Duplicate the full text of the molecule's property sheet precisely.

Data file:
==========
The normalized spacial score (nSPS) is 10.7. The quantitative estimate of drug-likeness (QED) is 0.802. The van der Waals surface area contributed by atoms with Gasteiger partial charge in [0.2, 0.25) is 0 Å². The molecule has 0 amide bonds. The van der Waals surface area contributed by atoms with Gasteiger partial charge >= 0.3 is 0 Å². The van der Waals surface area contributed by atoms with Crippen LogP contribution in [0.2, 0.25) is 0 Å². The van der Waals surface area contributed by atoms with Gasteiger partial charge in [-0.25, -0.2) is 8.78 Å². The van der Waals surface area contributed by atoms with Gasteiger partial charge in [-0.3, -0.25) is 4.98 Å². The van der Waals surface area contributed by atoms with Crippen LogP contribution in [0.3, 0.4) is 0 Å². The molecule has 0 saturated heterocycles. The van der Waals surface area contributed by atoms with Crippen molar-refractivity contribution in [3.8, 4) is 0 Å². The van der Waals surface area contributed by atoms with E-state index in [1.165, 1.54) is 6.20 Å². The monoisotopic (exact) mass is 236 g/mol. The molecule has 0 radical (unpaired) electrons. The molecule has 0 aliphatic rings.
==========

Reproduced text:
The normalized spacial score (nSPS) is 10.7. The quantitative estimate of drug-likeness (QED) is 0.802. The van der Waals surface area contributed by atoms with Gasteiger partial charge in [0.2, 0.25) is 0 Å². The molecule has 0 amide bonds. The van der Waals surface area contributed by atoms with Gasteiger partial charge >= 0.3 is 0 Å². The van der Waals surface area contributed by atoms with Crippen LogP contribution in [0.2, 0.25) is 0 Å². The van der Waals surface area contributed by atoms with Gasteiger partial charge in [-0.25, -0.2) is 8.78 Å². The van der Waals surface area contributed by atoms with Gasteiger partial charge in [-0.3, -0.25) is 4.98 Å². The van der Waals surface area contributed by atoms with Crippen LogP contribution in [0.3, 0.4) is 0 Å². The molecule has 0 saturated heterocycles. The van der Waals surface area contributed by atoms with Crippen molar-refractivity contribution in [3.8, 4) is 0 Å². The van der Waals surface area contributed by atoms with E-state index in [1.165, 1.54) is 6.20 Å². The monoisotopic (exact) mass is 236 g/mol. The molecule has 0 radical (unpaired) electrons. The molecule has 0 aliphatic rings.